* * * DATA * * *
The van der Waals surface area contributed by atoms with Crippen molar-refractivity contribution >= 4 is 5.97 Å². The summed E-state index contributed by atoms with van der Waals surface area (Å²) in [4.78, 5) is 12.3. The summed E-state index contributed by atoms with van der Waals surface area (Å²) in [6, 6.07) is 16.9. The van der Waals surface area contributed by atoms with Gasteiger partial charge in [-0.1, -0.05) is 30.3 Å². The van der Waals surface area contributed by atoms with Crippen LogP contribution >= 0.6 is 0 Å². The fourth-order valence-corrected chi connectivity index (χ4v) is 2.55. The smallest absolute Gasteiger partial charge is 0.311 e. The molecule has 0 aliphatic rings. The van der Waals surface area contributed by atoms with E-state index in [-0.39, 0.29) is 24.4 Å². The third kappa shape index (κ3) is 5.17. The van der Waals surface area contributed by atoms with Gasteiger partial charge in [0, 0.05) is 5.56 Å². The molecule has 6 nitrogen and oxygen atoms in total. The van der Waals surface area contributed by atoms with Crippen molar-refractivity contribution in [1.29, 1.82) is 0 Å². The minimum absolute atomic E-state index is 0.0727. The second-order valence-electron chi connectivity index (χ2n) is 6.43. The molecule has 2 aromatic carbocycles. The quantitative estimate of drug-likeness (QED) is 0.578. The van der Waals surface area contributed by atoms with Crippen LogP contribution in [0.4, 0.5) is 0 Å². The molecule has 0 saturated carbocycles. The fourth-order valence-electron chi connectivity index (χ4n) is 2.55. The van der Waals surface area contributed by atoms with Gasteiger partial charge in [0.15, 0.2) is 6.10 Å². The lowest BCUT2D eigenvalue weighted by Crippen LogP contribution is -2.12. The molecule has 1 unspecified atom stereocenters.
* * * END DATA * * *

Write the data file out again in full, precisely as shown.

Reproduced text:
The van der Waals surface area contributed by atoms with Crippen molar-refractivity contribution >= 4 is 5.97 Å². The summed E-state index contributed by atoms with van der Waals surface area (Å²) in [4.78, 5) is 12.3. The summed E-state index contributed by atoms with van der Waals surface area (Å²) in [6, 6.07) is 16.9. The van der Waals surface area contributed by atoms with Gasteiger partial charge in [-0.1, -0.05) is 30.3 Å². The van der Waals surface area contributed by atoms with Crippen LogP contribution >= 0.6 is 0 Å². The fourth-order valence-corrected chi connectivity index (χ4v) is 2.55. The smallest absolute Gasteiger partial charge is 0.311 e. The molecule has 0 aliphatic rings. The van der Waals surface area contributed by atoms with E-state index in [-0.39, 0.29) is 24.4 Å². The third kappa shape index (κ3) is 5.17. The van der Waals surface area contributed by atoms with Gasteiger partial charge in [0, 0.05) is 5.56 Å². The molecule has 6 nitrogen and oxygen atoms in total. The van der Waals surface area contributed by atoms with Crippen molar-refractivity contribution in [1.29, 1.82) is 0 Å². The minimum absolute atomic E-state index is 0.0727. The second-order valence-electron chi connectivity index (χ2n) is 6.43. The molecule has 2 aromatic carbocycles. The quantitative estimate of drug-likeness (QED) is 0.578. The van der Waals surface area contributed by atoms with Crippen LogP contribution in [0.4, 0.5) is 0 Å². The molecule has 0 saturated carbocycles. The fourth-order valence-electron chi connectivity index (χ4n) is 2.55. The van der Waals surface area contributed by atoms with Gasteiger partial charge in [0.15, 0.2) is 6.10 Å². The lowest BCUT2D eigenvalue weighted by Crippen LogP contribution is -2.12. The molecule has 1 unspecified atom stereocenters.